Oh, so isn't there, you don't want to go? But it calls, and the current is fully compatible. Don't bug me about the failed dependency. If I skip the dependency check, now I don't get the other dozen packages that they made mandatory even though they're amazingly obscure. Why should I need cyrus-sasl-lib, when it doesn't use it? Oh because there's a dependency on another lib which crosses with another dependency for a package we don't even want to use, that then needed cyrus-sasl-lib. I'm using that one as an example, because I remember it's come up more than once.

Generally, I use it to see if there is an official Slackware package for something, and/or I'm just doing something quick. I use a lot of SBo packages, and I usually update them for current if they aren't maintained or just aren't updated yet. It's pretty easy for my network since we have everything up to Slack64 14.1 now.

At some point, the unnamed distro becomes more work than the Slackware and SBo route.

LFS is a pretty extreme solution for not wanting to deal with an idiosyncrasy of one package manager. Well, assuming you're doing it right and going to every author's site to get current. I see there are build scripts to do it all (?) for you.
Old 09-16-2014, 07:48 AM   #23
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Go with what you know!

I started with Ubuntu and Synaptic. Tried most of the others, but for me the tried and true (and easy) works best.
Old 09-16-2014, 08:03 AM   #24
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Thumbs up

Originally Posted by Samoth View Post
Paludis' ( package format on Exherbo is quite nice. I picked Portage since that's as close as I could get. I highly recommend people look into some of Exherbo's ideas -- they're all improvements on things Gentoo has done poorly.
Hi Samoth, great insight (more positive than the usual guff comments) - I'll have to check this out Portage is quite elegant - but nobody could excuse it of being fast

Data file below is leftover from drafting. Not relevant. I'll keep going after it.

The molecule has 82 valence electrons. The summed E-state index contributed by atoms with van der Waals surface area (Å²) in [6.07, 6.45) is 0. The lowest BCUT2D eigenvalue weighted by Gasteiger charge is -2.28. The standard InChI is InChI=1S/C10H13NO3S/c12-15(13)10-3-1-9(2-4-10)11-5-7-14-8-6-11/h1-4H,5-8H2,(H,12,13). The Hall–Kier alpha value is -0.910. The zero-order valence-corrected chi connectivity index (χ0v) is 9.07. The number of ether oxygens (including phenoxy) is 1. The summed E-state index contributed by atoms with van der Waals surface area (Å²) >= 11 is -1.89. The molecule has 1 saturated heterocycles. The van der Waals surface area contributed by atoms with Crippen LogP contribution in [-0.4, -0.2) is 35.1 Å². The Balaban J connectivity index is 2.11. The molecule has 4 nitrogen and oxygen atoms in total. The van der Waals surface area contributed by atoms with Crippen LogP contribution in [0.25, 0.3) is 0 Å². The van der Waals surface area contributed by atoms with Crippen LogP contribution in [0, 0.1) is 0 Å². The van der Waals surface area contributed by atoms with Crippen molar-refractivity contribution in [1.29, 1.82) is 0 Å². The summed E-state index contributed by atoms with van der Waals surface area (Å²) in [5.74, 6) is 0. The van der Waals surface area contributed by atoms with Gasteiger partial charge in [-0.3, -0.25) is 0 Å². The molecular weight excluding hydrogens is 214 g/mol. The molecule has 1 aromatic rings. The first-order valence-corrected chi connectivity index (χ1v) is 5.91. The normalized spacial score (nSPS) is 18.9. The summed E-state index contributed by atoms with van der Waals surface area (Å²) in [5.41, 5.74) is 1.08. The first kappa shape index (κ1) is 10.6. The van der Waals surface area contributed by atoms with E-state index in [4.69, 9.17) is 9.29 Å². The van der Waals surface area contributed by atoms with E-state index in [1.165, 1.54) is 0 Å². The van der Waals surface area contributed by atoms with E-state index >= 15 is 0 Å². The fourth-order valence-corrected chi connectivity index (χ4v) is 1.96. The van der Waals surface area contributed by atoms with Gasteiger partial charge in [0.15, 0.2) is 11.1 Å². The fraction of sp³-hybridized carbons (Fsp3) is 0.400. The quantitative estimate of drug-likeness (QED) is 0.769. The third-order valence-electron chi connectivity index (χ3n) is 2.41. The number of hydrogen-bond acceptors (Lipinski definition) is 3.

Old 09-16-2014, 08:06 AM   #25
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Definitely pacman. I started with pacman when I needed a package manager for my LFS system. It was extremely easy to adapt to my own purposes. Whenever I made the move to 64 bit, I decided it would be more work than I have time for to keep up with a scratch system, and I liked how easy it is to work with pacman, so I just made the switch to Arch Linux and haven't looked back.
Old 09-16-2014, 08:16 AM   #26
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Originally Posted by dr_agon View Post
My first thought was 'Synaptic', but I can't see it on the list

The feature I like the most is the easy accessible history (log) of package updates, just in case I need to roll back some "upgrade".
yum history list

will get you that in Centos/Red Hat.
Old 09-16-2014, 08:20 AM   #27
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Old 09-16-2014, 08:23 AM   #28
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Preferred package manager.

Old 09-16-2014, 08:27 AM   #29
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Well of course...

...because I use ubuntu and have used it exclusively since Intrepid, I would have to choose dpkg/apt as the best installer(especially for newcomers coming from a windows environment). It is simply very easy to use, especially installing a deb package, just click and let it install. After a while, then even "apt-get install" becomes almost second nature.

Then again, I suppose it's whatever a person is used to.
Old 09-16-2014, 08:48 AM   #30
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Whichever works. Package managers should take work away.

Just moved from Ubuntu to Fedora though, and I kind of miss Synaptic, especially the search function.